The first wife of Ahasuerus (Xerxes I, reigned 485–465 B.C.E.), the king of Persia, Vashti is the featured character in the first episode (thought by some scholars to come from a “Vashti” source) of the Book of Esther, a work of historical fiction of the late Persian-early Hellenistic period (fourth century b.c.e.). King Ahasuerus, in the midst of a drinking banquet with his noblemen, summons Vashti to appear before the company with her roya1 crown upon her head, so that he can show off her beauty. She refuses (her reasons are not given, although the rabbis speculated that she was summoned to appear naked), and the king, enraged, puts her away permanently, thus setting in motion the chain of events that will make the Jewish girl Esther the queen of Persia.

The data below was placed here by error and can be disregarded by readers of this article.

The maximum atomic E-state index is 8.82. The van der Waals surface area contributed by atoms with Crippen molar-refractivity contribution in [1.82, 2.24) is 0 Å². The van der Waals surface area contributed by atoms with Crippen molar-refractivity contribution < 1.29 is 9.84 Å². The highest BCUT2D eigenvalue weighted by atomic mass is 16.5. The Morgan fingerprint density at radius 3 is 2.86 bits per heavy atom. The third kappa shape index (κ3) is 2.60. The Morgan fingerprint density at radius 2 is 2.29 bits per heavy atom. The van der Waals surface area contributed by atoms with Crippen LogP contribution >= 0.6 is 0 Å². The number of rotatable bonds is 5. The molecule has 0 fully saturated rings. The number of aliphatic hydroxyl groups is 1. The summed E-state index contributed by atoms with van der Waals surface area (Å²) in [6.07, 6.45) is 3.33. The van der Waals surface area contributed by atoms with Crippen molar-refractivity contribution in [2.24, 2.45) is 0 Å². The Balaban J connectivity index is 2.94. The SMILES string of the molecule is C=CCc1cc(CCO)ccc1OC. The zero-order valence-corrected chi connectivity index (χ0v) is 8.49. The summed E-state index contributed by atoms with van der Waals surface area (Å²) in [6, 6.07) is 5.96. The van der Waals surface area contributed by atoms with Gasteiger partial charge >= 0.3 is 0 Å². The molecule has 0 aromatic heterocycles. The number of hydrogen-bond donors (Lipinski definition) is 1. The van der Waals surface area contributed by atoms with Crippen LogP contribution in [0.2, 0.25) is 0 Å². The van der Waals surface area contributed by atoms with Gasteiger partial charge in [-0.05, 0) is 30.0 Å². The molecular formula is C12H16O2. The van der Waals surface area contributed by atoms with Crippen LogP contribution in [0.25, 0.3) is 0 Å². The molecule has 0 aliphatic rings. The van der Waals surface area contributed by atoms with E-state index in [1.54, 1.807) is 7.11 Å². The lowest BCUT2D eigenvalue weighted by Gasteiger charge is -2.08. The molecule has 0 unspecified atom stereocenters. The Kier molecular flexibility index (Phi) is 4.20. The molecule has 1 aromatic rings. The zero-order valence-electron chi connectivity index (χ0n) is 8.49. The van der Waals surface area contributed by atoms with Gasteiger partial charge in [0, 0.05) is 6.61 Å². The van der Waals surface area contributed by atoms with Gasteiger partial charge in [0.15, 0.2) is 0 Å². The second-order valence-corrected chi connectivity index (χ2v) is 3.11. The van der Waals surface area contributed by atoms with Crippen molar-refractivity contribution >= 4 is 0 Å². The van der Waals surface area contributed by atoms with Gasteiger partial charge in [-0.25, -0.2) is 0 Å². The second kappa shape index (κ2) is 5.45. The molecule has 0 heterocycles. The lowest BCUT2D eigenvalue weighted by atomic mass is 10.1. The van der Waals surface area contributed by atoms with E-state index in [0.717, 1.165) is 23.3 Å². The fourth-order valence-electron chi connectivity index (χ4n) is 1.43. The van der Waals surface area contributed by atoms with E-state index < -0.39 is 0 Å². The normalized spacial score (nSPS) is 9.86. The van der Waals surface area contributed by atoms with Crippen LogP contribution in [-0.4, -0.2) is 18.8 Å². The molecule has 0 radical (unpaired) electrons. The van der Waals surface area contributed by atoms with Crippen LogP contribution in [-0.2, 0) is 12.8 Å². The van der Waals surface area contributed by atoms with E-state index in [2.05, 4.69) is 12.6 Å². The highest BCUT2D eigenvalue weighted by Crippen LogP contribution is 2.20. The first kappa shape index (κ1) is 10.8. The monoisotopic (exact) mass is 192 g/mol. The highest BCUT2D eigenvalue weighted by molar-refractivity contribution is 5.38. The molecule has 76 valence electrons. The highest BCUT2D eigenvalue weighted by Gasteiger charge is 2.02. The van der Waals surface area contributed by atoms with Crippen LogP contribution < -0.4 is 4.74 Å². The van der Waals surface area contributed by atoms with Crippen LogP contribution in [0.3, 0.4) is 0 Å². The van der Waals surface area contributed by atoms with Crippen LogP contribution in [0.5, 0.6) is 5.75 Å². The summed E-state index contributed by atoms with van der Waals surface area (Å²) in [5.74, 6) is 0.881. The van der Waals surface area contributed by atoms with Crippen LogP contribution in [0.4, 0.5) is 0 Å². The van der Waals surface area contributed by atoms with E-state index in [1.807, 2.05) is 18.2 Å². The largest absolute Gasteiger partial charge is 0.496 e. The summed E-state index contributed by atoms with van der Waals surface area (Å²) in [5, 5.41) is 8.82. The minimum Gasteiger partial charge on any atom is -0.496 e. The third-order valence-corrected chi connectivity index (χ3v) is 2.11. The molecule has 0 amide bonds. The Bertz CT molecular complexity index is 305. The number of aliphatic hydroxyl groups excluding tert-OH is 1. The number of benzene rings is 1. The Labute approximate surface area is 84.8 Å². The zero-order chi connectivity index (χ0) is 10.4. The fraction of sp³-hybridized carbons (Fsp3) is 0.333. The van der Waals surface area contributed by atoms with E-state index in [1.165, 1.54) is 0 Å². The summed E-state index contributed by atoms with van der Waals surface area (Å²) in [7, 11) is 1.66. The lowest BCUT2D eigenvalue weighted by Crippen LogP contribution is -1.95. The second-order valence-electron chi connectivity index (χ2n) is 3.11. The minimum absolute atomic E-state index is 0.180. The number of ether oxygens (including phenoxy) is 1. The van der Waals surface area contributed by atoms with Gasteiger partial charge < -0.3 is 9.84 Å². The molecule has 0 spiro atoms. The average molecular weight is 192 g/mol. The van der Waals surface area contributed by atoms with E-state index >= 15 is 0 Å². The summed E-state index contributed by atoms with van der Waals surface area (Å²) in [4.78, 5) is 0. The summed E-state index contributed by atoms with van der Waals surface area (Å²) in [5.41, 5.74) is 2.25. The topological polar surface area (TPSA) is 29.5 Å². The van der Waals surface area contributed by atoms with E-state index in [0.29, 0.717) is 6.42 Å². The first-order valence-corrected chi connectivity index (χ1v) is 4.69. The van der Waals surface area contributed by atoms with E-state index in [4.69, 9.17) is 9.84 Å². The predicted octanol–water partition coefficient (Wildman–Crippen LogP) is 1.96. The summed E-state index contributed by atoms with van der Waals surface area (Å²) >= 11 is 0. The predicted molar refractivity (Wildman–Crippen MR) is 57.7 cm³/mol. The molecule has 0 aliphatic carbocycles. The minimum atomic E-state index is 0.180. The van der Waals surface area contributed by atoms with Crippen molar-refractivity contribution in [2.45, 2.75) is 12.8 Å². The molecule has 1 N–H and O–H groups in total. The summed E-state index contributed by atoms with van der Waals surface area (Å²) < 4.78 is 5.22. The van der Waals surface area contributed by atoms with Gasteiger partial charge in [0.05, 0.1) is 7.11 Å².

Vashti stands out in the Book of Esther as the only woman who directly disobeys an order from a man. This makes her admirable to some modern readers, although the results of her disobedience are not particularly desirable. Not only is Vashti banished, but also a decree requires all women to honor (and obey?) their husbands. However, the author’s customary irony may be at work here: Vashti does not wish to appear before the king, and her “punishment” grants her wish.
Meyers, Carol, General Editor. Women in Scripture. New York: 2000.
White, Sidnie A. “Esther.” Women’s Bible Commentary, edited by Carol A. Newsom and Sharon H. Ringe, 124–129. Kentucky: 1992.